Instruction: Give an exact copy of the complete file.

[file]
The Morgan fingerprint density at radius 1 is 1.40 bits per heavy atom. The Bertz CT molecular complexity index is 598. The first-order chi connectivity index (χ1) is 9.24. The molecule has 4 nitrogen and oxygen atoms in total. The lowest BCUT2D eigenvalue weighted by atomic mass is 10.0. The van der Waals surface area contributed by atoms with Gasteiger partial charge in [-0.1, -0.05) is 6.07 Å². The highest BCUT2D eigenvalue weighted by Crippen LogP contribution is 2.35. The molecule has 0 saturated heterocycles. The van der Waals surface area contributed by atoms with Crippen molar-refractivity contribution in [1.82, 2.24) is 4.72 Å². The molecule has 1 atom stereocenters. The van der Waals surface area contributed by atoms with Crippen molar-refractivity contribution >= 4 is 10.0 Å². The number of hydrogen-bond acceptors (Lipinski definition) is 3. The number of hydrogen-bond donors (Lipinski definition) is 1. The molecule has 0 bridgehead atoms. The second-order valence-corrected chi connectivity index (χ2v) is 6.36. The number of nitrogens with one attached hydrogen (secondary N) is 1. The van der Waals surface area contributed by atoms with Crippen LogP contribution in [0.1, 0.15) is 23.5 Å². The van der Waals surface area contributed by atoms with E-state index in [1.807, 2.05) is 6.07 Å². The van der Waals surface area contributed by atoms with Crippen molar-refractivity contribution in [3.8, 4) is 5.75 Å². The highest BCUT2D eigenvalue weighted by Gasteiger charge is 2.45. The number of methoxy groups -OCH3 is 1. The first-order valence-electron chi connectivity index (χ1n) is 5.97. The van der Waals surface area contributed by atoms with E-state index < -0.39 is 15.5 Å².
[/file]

The Morgan fingerprint density at radius 1 is 1.40 bits per heavy atom. The Bertz CT molecular complexity index is 598. The first-order chi connectivity index (χ1) is 9.24. The molecule has 4 nitrogen and oxygen atoms in total. The lowest BCUT2D eigenvalue weighted by atomic mass is 10.0. The van der Waals surface area contributed by atoms with Gasteiger partial charge in [-0.1, -0.05) is 6.07 Å². The highest BCUT2D eigenvalue weighted by Crippen LogP contribution is 2.35. The molecule has 0 saturated heterocycles. The van der Waals surface area contributed by atoms with Crippen molar-refractivity contribution in [1.82, 2.24) is 4.72 Å². The molecule has 1 atom stereocenters. The van der Waals surface area contributed by atoms with Crippen molar-refractivity contribution >= 4 is 10.0 Å². The number of hydrogen-bond acceptors (Lipinski definition) is 3. The number of hydrogen-bond donors (Lipinski definition) is 1. The molecule has 0 bridgehead atoms. The second-order valence-corrected chi connectivity index (χ2v) is 6.36. The number of nitrogens with one attached hydrogen (secondary N) is 1. The van der Waals surface area contributed by atoms with Crippen LogP contribution in [0.1, 0.15) is 23.5 Å². The van der Waals surface area contributed by atoms with E-state index in [1.807, 2.05) is 6.07 Å². The van der Waals surface area contributed by atoms with Crippen molar-refractivity contribution in [3.8, 4) is 5.75 Å². The highest BCUT2D eigenvalue weighted by Gasteiger charge is 2.45. The number of methoxy groups -OCH3 is 1. The first-order valence-electron chi connectivity index (χ1n) is 5.97. The van der Waals surface area contributed by atoms with E-state index < -0.39 is 15.5 Å².